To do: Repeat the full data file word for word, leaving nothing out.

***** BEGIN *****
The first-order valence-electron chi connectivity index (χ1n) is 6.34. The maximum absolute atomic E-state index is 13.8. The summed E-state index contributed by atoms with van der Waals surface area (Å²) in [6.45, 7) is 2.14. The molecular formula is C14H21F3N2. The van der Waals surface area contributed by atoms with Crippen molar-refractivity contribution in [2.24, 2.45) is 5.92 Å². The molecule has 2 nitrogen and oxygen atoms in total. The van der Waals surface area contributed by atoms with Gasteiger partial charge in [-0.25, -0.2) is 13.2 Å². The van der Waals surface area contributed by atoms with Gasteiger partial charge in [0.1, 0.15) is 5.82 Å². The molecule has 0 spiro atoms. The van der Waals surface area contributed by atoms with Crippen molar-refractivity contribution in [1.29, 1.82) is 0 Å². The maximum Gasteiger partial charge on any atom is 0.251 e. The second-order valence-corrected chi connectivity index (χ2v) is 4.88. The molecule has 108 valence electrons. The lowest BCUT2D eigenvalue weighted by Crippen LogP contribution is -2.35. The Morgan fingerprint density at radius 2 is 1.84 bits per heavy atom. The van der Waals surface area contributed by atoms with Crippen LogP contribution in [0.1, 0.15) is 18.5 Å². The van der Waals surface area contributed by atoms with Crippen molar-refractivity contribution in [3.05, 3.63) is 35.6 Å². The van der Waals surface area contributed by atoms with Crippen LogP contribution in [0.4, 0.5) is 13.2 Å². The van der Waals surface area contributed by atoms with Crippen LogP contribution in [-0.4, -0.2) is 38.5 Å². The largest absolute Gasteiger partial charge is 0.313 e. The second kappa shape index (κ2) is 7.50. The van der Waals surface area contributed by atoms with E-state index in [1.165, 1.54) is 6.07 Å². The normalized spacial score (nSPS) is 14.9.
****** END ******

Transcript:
The first-order valence-electron chi connectivity index (χ1n) is 6.34. The maximum absolute atomic E-state index is 13.8. The summed E-state index contributed by atoms with van der Waals surface area (Å²) in [6.45, 7) is 2.14. The molecular formula is C14H21F3N2. The van der Waals surface area contributed by atoms with Crippen molar-refractivity contribution in [2.24, 2.45) is 5.92 Å². The molecule has 2 nitrogen and oxygen atoms in total. The van der Waals surface area contributed by atoms with Gasteiger partial charge in [-0.25, -0.2) is 13.2 Å². The van der Waals surface area contributed by atoms with Gasteiger partial charge in [0.1, 0.15) is 5.82 Å². The molecule has 0 spiro atoms. The van der Waals surface area contributed by atoms with Crippen molar-refractivity contribution in [1.29, 1.82) is 0 Å². The maximum Gasteiger partial charge on any atom is 0.251 e. The second-order valence-corrected chi connectivity index (χ2v) is 4.88. The molecule has 108 valence electrons. The lowest BCUT2D eigenvalue weighted by Crippen LogP contribution is -2.35. The Morgan fingerprint density at radius 2 is 1.84 bits per heavy atom. The van der Waals surface area contributed by atoms with Crippen LogP contribution in [0.1, 0.15) is 18.5 Å². The van der Waals surface area contributed by atoms with Crippen molar-refractivity contribution in [3.05, 3.63) is 35.6 Å². The van der Waals surface area contributed by atoms with Crippen LogP contribution in [0.4, 0.5) is 13.2 Å². The van der Waals surface area contributed by atoms with Crippen LogP contribution in [-0.4, -0.2) is 38.5 Å². The largest absolute Gasteiger partial charge is 0.313 e. The second kappa shape index (κ2) is 7.50. The van der Waals surface area contributed by atoms with E-state index in [1.165, 1.54) is 6.07 Å². The normalized spacial score (nSPS) is 14.9.